Netflix Streaming Configuring a UHD Blu-ray Playback System
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  • ebilg - Tuesday, December 26, 2017 - link

    To avoid all the headaches with UHD Bly-rays you could just get an Xbox instead. The studios don't seem to care about 4K Blu-ray on PCs. Plus the Xbox also does Hulu in 4K. Reply
  • ddrіver - Tuesday, December 26, 2017 - link

    It's obvious the "budget setup" isn't actually a budget setup because the guy just accepts to be "sponsored" with equipment that blows any budget: it goes from ~$470 to ~$1000. That's over $500 extra. On a budget! So who cares about the BR player? It can just be sponsored by somebody.

    @GaneshTS & AT what other budget builds can you do with expensive sponsored stuff? I was thinking on an article on how to get free gaming builds... from your parents.
    Reply
  • ganeshts - Tuesday, December 26, 2017 - link

    Dude, seriously? The only equipment that was sponsored was the Denon AVR, and it was clearly specified. Everything else was out of my own pocket (other than the PCs that come in for review on a revolving basis) Reply
  • ddrіver - Tuesday, December 26, 2017 - link

    That wasn't about getting hidden stuff or anything like that. It was about adding $500 and still calling it a budget build. A $1000 receiver isn't part of any budget build. It doesn't make sense. Reply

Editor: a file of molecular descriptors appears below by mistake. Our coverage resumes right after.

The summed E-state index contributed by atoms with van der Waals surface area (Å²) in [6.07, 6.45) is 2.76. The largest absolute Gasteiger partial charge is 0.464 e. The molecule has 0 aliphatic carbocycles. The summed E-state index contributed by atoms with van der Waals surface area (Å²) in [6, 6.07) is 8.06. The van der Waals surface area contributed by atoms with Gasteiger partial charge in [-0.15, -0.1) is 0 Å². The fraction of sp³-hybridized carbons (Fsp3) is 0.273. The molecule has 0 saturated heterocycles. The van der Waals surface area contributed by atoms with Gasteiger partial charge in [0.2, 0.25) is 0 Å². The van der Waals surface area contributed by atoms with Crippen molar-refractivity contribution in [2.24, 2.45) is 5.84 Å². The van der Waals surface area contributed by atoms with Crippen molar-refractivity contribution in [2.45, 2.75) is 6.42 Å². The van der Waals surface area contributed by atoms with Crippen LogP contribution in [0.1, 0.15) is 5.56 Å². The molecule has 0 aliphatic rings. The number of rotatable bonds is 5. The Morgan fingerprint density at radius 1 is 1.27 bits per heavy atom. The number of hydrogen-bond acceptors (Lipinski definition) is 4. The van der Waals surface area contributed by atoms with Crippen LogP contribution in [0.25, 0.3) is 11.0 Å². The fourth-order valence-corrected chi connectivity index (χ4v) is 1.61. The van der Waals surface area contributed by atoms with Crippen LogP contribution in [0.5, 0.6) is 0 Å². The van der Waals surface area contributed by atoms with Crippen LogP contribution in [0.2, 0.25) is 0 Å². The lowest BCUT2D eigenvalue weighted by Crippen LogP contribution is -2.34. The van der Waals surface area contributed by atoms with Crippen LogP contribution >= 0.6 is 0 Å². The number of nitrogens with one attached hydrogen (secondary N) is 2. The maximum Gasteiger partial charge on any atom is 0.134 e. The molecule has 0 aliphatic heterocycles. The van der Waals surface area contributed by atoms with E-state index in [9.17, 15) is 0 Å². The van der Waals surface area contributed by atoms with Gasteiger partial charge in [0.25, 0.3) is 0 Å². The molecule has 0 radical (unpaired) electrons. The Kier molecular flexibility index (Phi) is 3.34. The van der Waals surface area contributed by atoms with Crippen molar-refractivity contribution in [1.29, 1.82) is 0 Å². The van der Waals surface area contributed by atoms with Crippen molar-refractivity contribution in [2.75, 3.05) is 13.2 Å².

• Gasaraki88 - Wednesday, December 27, 2017 - link

    So you want a home theater system but don't want to get an AV receiver? You complaining about a $500 receiver? That's the cheapest you can get that supports DV passthrough and all the other new tech. If you don't want good sound you don't need a receiver so you can subtract that out but then it not a "Home Theater" then. Reply
  • Icehawk - Wednesday, December 27, 2017 - link

    Not even remotely true, plenty of recievers in the ~$400 range offer the sams functions. After my last two $800+ recievers crapped out after two years I will no longer put my money in them. Reply
  • Crazyeyeskillah - Thursday, December 28, 2017 - link

    You are completely out of touch with your readers. There are plenty of options on the market that will deliver a great experience without dumping $500 into a receiver. While it's fun to piss away money on a home theater system, you don't have to blow all your money on something that won't give a perceivable benefit whatsoever to the average consumer. The extra $500 could make up the difference towards a 55" OLED display, or an entry level projector. Your priorities are clearly bias and deserve to be in question. Most of your articles are fair but this is really a preposterous entry without question.

    I would have honestly love to seen a review of some entry level projectors. Virtually everyone wants to know more about the bulbs, longevity, brightness, clarity, and other factors. Speakers are pretty much the no brainer of tech, they either work or they don't. If you want more channels just increase the blank.1 you have setup.